Answer: This proposal will update all our parks with ADA accessibility and in a shorter time frame. We are moving toward this goal now, but with limited funds it will take time to bring everything up to date.

Question 7: Five-thousand surveys were sent out during the assessment process. What did the surveys reveal? In other words, what did the citizens of Enid want in their parks system?

Answer: The surveys revealed that Enid citizens want a strong park and recreation system. They ranked highly special events, fitness opportunities, sports and adventure. They indicated a need for a community center and activities related to arts and crafts. In regard to our current facilities, they ranked the need for restrooms and water fountains highly along with general update of facilities and better maintenance. Ninety percent of the respondents agreed that the parks and recreation is an essential service to the city.

Question 8: What happens to Champlin Pool?

Answer: Champlin pool has served this community well, but is in its last years of life. Maintenance cost is drastically going to increase over the next couple of years. The pool had a life expectancy of 40 and is now in its 60s. The site will not be left an empty pool but would be filled in and either a playground or parking will take its place )or any number of other ideas that may not have been thought of yet). The community may have suggestions as well for that site. It would not serve our purpose to improve quality of life in one area by leaving it blighted in another; so I can assure you that something will be done and a deep hole will not be left to deteriorate.

Question 9: We have Crosslin Park, Kellet Softball Fields and the Enid Soccer complex. What happens to these facilities?

Answer: The plan addresses each of them with improvements or refurbishment that may include upgrades to existing fields, lighting, parking and building upgrades. The soccer complex is limited as it is a detention area for the COE and many things cannot be done to it that would compromise the flow of stormwater. But it does address the existing buildings and access ramps over the levees.

Question 10: What can you tell us about the creation of a “central park” in downtown Enid?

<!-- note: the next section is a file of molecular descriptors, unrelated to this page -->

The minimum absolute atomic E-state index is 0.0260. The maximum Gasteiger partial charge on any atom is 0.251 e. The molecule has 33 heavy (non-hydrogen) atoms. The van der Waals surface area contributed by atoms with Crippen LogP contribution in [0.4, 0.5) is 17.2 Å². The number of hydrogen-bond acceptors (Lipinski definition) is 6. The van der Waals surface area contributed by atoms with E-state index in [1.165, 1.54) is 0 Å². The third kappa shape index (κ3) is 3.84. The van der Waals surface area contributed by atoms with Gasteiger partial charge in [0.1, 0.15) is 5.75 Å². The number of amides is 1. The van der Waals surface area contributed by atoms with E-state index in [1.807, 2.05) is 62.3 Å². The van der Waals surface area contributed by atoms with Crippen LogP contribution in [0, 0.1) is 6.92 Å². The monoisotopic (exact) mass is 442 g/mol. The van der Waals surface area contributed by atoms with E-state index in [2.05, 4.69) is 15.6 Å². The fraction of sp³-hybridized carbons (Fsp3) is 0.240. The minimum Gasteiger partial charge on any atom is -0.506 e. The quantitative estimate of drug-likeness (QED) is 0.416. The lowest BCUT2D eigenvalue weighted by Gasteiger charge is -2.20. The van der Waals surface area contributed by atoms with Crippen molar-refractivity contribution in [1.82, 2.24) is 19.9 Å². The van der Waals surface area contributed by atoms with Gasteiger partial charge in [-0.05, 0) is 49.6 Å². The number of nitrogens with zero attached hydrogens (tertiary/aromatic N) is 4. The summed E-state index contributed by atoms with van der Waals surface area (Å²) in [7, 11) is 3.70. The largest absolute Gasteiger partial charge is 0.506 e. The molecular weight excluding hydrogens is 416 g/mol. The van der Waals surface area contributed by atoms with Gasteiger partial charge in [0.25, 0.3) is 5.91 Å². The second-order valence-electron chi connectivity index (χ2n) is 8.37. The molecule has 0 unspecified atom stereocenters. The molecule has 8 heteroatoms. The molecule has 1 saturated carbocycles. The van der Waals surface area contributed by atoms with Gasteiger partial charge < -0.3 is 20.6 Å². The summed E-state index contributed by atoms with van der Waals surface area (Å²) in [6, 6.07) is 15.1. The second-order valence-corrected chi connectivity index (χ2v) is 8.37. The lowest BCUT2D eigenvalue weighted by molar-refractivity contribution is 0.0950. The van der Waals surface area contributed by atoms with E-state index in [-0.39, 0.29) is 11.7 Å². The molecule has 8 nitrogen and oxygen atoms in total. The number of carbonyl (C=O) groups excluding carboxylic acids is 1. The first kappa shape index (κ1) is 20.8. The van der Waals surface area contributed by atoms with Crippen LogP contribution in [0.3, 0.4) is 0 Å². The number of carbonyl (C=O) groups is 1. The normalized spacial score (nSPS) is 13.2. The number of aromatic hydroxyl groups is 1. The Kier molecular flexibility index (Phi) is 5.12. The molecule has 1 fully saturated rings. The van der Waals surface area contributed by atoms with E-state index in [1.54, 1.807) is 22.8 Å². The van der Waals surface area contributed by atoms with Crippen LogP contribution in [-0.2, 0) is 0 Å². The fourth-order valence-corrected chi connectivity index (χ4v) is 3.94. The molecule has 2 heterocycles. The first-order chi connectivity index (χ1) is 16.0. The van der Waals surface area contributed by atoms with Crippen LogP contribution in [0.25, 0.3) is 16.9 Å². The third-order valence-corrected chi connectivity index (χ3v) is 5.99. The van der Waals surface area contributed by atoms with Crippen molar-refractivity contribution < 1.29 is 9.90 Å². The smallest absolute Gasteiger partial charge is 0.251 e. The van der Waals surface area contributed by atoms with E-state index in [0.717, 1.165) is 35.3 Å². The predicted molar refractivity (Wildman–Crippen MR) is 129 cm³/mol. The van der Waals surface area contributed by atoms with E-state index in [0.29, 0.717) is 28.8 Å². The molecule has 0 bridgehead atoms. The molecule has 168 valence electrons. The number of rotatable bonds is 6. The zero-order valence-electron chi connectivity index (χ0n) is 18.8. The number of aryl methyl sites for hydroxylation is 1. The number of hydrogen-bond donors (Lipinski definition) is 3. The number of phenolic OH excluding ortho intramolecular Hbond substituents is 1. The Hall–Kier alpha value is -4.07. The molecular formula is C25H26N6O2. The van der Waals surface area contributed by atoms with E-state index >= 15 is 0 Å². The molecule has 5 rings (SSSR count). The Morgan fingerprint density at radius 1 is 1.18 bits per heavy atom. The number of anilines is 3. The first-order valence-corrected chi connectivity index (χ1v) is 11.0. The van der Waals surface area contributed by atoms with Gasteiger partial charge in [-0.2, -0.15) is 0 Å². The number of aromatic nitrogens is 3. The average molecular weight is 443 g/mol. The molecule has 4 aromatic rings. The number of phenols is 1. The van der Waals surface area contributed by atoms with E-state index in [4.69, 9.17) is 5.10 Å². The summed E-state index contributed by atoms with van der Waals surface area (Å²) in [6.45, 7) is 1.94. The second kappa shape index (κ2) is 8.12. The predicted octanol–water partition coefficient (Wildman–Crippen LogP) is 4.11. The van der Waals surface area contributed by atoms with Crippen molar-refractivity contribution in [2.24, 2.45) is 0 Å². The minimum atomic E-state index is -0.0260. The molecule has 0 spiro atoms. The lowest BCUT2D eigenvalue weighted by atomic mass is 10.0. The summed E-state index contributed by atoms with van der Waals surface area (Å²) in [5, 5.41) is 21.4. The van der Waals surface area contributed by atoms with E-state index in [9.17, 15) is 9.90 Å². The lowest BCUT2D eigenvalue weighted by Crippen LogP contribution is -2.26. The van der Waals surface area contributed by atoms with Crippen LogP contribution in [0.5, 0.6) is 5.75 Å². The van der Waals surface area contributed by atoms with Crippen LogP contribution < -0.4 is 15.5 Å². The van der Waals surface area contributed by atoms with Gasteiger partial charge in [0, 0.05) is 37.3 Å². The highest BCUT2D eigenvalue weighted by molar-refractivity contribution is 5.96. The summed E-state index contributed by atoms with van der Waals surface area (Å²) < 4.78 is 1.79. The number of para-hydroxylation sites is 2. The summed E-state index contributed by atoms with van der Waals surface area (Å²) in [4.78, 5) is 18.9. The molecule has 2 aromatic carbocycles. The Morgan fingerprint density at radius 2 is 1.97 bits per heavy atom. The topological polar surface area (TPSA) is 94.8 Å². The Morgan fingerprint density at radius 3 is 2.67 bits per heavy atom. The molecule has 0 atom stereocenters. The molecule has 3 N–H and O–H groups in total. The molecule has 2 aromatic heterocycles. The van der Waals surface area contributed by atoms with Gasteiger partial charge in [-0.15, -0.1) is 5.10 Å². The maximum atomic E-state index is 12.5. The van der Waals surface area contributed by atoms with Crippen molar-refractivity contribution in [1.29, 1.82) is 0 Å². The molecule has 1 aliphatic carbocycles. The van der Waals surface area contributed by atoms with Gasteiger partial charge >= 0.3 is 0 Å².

Answer: This is a green space lined with trees, and it will have a natural slope down toward the Convention Hall and Event Center. It will have a perimeter walkway and be very eye-catching opening leading up to the downtown area. The natural slope of the land will lead to an amphitheater that can be used for open air venues and community gatherings or simply a great place to eat lunch and enjoy the scenery.

Question 11: The proposal contains a new community park on the eastside of the community. What can you tell us about this new “community park?”

Answer: The majority of the park is to replace existing parks of South Government Springs and Champlin Pool. It covers more than 200 acres and will be designed to fill it up – however, all that will be built at first are where our current needs are. Such as there is room for nine softball fields, but we plan to start with only five, the same for soccer and football. A perimeter trail around the park would equate to just more than two miles of localized trail. Aquatic center replaces Champlin Pool and adds features that are very popular with young families such as zero-level entry and splash areas as well as lap swim capabilities. There is a much improved and Skate Park planned, along with basketball courts and a Community Center. An office for Park and Recreation would be placed in this park to allow citizens access to park activities and information.

Question 12: Here’s an important question. What is the financial impact on the citizens of Enid?

Answer: Everyone needs to determine what they are willing to pay for enhanced quality of life. For the sales tax issue, it would raise our sales tax from 8.35 percent to 8.85 percent, so every time you spend a hundred dollars it would add an additional 50 cents. This put us about average in the state for sales tax.

The property tax issue is a potential for a continuation of the bridge bond tax initiated five years ago. The homeowner whose home is valued at $100, 000 by Garfield County Assessor Wade Patterson, $8.41 a month will be the first year at year three it goes to $7.30 and over the 20 year life it averages about $5.20 a month.

Question 13: Studies have shown that CEOs say quality of life is important to maintain and to attract employees. How will this bond proposal impact Enid’s quality of life?

Answer: Enid has long since been the incubator for growing companies. Some have reached international levels of achievement and acknowledgment. We have learned first-hand the last couple of years with Continental Resources moving their home office to Oklahoma City. For these companies to stay in Enid, they need to recruit the best talent to work for them. Good schools, retail opportunities, housing and activities for their families, especially their children, are driving forces to where a person wants to live. I have personally lived in several different cities, and the first thing we investigate before we moved were the schools (Enid has invested greatly on this point), housing (there are lots of nice homes available in Enid), shopping capabilities (this next year will add numerous improvements to our capabilities and offerings); and will my children be happy and have places to play (Can we answer that adequately now?)?